I believed that some categorical manipulation of either the category of locales or Scott’s category of equilogical spaces would yield a new model with the properties that I envisaged. However, this was quite mistaken and lost a great deal of time.

In the process, it became apparent to me that, in any category of the kind that I wanted, there would be a certain simplification of equalisers and exponentials, whilst the definition of equilogical spaces also enjoys this simplification. A construction similar to Scott’s was therefore “the only game in town”. The heavy dependence of equilogical spaces on their underlying sets could be eliminated by using what has evolved into equideductive logic. An equideductive category is therefore intended to be one that lies within its cartesian closed extensions in a simple way and has such an extension that is not much more complicated.

A useful metaphor is that ℝ lies within its algebraic closure ℂ in a simple way. Since Gauss proved the so-called fundamental theorem of algebra in 1797, we have known that ℂ consists in a sense of just two copies of ℝ. Back in the sixteenth century, things could have turned out otherwise: perhaps the addition of √−1 might have been the thin end of a wedge that would go on to require roots of ever more complicated polynomials.

Equalisers and exponentials play the roles of subtraction and square roots in this analogy. Like roots of equations whose coefficients are ever more complicated numbers, the combination of these operations quickly become unwieldy: The exponential ΣY of an non-locally compact space Y does not lie within the usual category of topological spaces, which is why we need extensions such as equilogical spaces. However, an equaliser EX⇉ΣY taken in the larger category (but with X in the smaller one) might perhaps fall back into the smaller one. In fact, this happens for sober topological spaces but not for locales.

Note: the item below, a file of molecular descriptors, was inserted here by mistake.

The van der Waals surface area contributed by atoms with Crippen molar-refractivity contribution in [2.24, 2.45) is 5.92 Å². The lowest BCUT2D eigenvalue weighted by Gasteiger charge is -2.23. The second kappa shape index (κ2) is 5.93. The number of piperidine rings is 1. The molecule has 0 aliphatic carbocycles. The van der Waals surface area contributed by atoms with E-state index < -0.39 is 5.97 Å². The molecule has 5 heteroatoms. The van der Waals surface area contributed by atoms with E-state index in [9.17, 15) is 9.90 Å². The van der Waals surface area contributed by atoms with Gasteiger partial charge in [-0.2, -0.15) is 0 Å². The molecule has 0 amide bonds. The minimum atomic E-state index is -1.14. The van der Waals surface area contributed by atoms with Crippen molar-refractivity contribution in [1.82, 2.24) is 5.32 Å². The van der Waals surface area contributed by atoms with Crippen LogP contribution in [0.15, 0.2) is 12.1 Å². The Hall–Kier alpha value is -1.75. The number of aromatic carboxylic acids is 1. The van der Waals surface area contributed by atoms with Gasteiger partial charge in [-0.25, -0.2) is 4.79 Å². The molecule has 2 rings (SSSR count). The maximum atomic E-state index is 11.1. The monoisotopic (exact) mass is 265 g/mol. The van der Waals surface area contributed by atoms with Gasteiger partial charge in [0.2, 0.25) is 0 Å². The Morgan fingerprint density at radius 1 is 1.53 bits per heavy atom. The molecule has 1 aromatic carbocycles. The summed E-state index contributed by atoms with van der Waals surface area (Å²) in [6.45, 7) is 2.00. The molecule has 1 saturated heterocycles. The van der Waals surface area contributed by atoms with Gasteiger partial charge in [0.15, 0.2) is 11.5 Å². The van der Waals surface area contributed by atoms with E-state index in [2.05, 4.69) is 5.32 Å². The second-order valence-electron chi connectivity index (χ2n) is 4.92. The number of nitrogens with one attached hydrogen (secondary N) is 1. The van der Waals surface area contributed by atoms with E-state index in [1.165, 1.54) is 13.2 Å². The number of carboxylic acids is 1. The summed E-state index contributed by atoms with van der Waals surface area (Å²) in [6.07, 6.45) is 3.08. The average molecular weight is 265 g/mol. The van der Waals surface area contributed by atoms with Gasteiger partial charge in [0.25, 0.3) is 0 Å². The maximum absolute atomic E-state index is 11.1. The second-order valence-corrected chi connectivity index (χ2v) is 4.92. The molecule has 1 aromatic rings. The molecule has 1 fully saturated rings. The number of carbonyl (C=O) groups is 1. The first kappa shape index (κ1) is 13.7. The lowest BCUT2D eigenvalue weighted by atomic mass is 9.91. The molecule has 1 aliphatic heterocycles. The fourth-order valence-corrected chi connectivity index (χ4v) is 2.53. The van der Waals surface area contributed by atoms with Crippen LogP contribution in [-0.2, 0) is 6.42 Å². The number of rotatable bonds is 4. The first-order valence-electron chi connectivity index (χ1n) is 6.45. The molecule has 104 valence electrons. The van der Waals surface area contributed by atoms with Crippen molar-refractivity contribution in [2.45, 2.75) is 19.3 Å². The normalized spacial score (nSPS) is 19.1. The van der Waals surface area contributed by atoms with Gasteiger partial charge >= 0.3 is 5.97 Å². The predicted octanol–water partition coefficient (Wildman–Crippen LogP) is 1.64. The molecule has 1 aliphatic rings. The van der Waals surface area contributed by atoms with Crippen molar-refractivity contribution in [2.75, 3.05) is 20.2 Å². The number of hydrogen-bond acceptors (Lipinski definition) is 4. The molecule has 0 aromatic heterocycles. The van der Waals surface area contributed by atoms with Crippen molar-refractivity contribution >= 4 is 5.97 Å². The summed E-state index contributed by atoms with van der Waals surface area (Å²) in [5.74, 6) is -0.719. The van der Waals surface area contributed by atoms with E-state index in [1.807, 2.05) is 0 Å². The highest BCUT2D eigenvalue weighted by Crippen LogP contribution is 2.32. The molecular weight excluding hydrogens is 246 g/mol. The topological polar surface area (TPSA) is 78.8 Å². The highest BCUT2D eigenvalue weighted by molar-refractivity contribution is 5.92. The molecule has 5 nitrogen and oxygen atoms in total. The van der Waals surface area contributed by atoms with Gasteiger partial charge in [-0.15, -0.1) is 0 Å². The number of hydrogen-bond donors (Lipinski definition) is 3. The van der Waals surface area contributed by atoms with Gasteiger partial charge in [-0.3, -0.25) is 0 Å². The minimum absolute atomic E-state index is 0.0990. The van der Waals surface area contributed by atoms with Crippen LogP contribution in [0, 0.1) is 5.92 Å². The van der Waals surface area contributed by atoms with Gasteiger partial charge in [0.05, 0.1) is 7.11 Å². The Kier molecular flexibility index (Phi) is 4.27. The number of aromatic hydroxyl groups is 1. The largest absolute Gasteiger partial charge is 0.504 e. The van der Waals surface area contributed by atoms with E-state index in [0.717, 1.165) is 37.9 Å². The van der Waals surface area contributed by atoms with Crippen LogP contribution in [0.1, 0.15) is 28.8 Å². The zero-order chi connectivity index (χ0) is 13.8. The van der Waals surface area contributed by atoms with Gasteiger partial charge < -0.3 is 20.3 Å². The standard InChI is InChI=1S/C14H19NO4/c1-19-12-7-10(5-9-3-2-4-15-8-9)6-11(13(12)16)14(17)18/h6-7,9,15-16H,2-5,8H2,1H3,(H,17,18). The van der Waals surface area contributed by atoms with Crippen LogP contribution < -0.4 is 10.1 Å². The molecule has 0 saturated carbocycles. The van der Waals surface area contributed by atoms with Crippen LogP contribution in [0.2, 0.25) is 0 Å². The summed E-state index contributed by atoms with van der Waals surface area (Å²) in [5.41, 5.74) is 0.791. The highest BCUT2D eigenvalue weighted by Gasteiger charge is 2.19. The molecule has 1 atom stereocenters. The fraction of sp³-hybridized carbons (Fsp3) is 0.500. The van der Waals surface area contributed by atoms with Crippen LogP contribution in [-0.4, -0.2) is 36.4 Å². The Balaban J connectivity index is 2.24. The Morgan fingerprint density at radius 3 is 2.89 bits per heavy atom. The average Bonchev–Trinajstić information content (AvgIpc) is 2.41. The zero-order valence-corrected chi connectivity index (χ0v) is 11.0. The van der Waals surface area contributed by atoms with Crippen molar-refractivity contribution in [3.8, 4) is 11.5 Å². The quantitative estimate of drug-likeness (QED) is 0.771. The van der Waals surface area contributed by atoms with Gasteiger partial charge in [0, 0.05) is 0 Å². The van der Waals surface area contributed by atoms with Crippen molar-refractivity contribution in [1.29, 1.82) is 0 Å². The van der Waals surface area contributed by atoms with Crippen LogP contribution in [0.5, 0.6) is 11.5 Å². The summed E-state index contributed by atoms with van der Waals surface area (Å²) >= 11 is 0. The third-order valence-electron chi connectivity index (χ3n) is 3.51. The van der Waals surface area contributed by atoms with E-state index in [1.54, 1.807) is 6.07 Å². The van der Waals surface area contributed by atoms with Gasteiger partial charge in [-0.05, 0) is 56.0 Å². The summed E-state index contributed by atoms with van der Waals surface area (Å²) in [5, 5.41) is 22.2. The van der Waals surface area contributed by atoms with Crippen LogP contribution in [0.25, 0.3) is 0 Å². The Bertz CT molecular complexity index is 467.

Because of this injection of ideas from Scott’s equilogical spaces, the greater part of the technology that we shall develop in the new equideductive programme will be consistent with work by other authors that uses equilogical and QCB spaces.

On the other hand, we also need to resolve the mis-match with the objectives of ASD.

Although they were not intended to be so, the ASD papers as they have been published may be read as an account of locally compact spaces. The equideductive programme will be developed in a way that is consistent with this reading.

However, I envisage further work of a proof-theoretic nature with the goal of identifying a new axiom of “Scott continuity of proofs” that would be a conservative extension of the syntax of equideductive logic but not valid in the traditional semantic models. I hope that this will then provide a model of the categorical principles that I was seeking.